Apparelled in celestial light,
The glory and the freshness of a dream.
It is not now as it hath been of yore;—
Turn wheresoe'er I may,
By night or day.
The things which I have seen I now can see no more.

— William Wordsworth

Horatian

For those who prefer more freedom within their structure, there is the Horatian ode (named after Roman poet Horace). These types of odes do not require (or even want) ceremony, as they are meant to be more contemplative, covering themes of humanity and nature. They follow a consistent meter, scheme, and stanza length throughout.

Some of the most well-known Horatian odes include Andrew Marvell’s An Horatian Ode upon Cromwell’s Return from Ireland; like Gray’s ode, it says what it is right in the title.

What is an Ode Andrew Marvell Headshot

The forward youth that would appear
Must now forsake his Muses dear,
Nor in the shadows sing
His numbers languishing.
’Tis time to leave the books in dust,
And oil th’ unused armour’s rust,
Removing from the wall
The corslet of the hall.
So restless Cromwell could not cease
In the inglorious arts of peace,
But thorough advent’rous war
Urged his active star.

— Andrew Marvell

Following on the topic of war, there is American poet Allen Tate and his Horatian poem, Ode to the Confederate Dead. Published in 1928, this ode is an example of introspective thoughts and contemplation on death via the description of a Confederate graveyard.

What is an Ode Allen Tate Headshot

Row after row with strict impunity
The headstones yield their names to the element,
The wind whirrs without recollection;
In the riven troughs the splayed leaves
Pile up, of nature the casual sacrament
To the seasonal eternity of death;
Then driven by the fierce scrutiny
Of heaven to their election in the vast breath,
They sough the rumour of mortality.

— Allen Tate

Irregular

As the name implies, Irregular odes are – you guessed it – irregular, meaning they do not conform to the Pindaric or Horatian forms of the ode, though there can be overlap with Horatian sometimes. As a result, any number of odes have been written in this style; what they often have in common is staying true to the spirit (and sometimes language) of classical odes.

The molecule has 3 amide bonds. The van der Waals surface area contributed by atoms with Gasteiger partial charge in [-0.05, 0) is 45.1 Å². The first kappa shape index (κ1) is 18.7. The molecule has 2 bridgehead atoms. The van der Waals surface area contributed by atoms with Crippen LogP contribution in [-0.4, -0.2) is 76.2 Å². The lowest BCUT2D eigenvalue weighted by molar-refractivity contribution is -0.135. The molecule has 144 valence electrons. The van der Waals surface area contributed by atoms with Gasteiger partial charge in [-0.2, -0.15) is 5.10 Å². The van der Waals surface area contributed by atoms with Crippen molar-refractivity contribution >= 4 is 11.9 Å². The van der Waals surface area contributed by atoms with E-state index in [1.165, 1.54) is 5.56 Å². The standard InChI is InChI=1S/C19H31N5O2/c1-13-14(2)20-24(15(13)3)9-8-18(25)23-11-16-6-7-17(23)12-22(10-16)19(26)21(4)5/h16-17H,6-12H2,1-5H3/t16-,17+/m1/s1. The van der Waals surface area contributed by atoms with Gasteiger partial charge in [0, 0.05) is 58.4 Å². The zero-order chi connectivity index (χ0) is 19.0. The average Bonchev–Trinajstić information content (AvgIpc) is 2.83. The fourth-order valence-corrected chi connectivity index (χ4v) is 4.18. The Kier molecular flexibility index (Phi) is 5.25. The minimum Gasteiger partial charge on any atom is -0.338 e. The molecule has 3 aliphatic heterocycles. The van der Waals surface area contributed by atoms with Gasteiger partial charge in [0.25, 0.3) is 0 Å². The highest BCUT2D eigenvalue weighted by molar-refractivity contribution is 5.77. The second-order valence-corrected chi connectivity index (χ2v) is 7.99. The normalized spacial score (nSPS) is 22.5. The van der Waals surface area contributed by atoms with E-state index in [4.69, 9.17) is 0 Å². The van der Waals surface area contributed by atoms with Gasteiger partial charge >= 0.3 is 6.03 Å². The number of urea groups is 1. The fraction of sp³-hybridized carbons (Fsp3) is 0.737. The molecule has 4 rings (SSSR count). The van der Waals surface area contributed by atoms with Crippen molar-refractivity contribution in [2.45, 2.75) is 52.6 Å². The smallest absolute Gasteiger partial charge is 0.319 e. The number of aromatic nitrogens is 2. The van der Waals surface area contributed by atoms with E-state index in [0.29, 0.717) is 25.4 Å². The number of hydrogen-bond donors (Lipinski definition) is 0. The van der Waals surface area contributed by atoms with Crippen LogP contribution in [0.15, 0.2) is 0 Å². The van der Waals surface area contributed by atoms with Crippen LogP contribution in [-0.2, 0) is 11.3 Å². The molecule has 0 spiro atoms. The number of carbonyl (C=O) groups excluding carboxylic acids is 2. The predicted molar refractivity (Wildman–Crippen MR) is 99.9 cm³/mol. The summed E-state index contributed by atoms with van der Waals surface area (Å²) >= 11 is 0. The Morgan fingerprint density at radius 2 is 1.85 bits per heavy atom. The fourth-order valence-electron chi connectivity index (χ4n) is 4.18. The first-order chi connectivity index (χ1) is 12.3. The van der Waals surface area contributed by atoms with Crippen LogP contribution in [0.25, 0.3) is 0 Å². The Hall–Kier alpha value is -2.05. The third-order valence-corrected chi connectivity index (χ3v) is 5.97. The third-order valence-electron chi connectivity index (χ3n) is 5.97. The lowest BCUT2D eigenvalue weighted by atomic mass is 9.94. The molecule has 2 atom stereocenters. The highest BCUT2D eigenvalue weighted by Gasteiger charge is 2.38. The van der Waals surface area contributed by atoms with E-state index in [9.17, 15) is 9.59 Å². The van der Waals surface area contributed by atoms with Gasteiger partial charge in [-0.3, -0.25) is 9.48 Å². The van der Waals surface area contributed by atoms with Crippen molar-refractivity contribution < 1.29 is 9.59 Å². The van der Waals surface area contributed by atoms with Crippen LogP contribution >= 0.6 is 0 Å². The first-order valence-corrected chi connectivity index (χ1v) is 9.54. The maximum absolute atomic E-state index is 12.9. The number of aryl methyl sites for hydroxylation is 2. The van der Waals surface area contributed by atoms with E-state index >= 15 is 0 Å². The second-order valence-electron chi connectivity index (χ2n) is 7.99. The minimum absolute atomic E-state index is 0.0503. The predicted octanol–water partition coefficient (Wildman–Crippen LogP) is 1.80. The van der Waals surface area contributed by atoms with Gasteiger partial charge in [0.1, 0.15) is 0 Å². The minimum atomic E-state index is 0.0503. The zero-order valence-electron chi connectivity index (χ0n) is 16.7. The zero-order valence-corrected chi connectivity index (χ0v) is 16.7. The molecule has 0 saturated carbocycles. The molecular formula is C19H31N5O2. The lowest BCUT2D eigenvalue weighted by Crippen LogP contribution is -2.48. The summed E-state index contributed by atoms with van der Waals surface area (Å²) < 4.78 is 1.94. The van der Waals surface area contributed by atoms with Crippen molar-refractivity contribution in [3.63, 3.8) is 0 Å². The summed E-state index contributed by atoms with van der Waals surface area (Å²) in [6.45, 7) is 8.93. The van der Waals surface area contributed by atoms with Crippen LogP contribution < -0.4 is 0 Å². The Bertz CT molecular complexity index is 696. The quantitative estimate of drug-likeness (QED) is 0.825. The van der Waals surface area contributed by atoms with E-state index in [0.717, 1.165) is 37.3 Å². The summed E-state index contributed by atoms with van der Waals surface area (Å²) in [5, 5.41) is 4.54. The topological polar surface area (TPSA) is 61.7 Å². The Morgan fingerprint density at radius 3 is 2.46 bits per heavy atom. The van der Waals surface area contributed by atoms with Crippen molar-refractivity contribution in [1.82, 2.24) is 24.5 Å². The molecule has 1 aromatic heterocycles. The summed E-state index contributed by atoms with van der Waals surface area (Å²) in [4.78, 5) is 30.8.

John Keats is a famous poet who was fond of odes, and he was part of the famous English Romantics. As you might expect, his odes call themselves as such in their titles, such as Ode on a Grecian Urn.

What is an Ode John Keats Headshot

Thou still unravish'd bride of quietness,
Thou foster-child of silence and slow time,
Sylvan historian, who canst thus express
A flowery tale more sweetly than our rhyme:
What leaf-fring'd legend haunts about thy shape
Of deities or mortals, or of both,
In Tempe or the dales of Arcady?
What men or gods are these? What maidens loth?
What mad pursuit? What struggle to escape?
What pipes and timbrels? What wild ecstasy?

— John Keats

Since the English Romantics, there have been so many poets writing what could be considered odes. One such American poet would be Robert Creeley, who’s poem America uses ode in its first line.

What is an Ode Robert Creeley Headshot

America, you ode for reality!
Give back the people you took.

Let the sun shine again
on the four corners of the world

— Robert Creeley

While the classical ode is no longer the norm, it can still be used, as the form is known. But as more modern versions show, the ode need not conform to the classical stylings, so long as the spirit lives on within the work. Like all literature, it evolves over time, resulting in a compromise between tradition and progress.

UP NEXT

What is Homage?

Now that we have covered ode here, why not look into another way writers and artists pay tribute? In our article covering homage, you will see how it is used in literature, as well as film, how it functions as praise and reference, and how it is popularly utilized.

Up Next: How Writers Use Homage →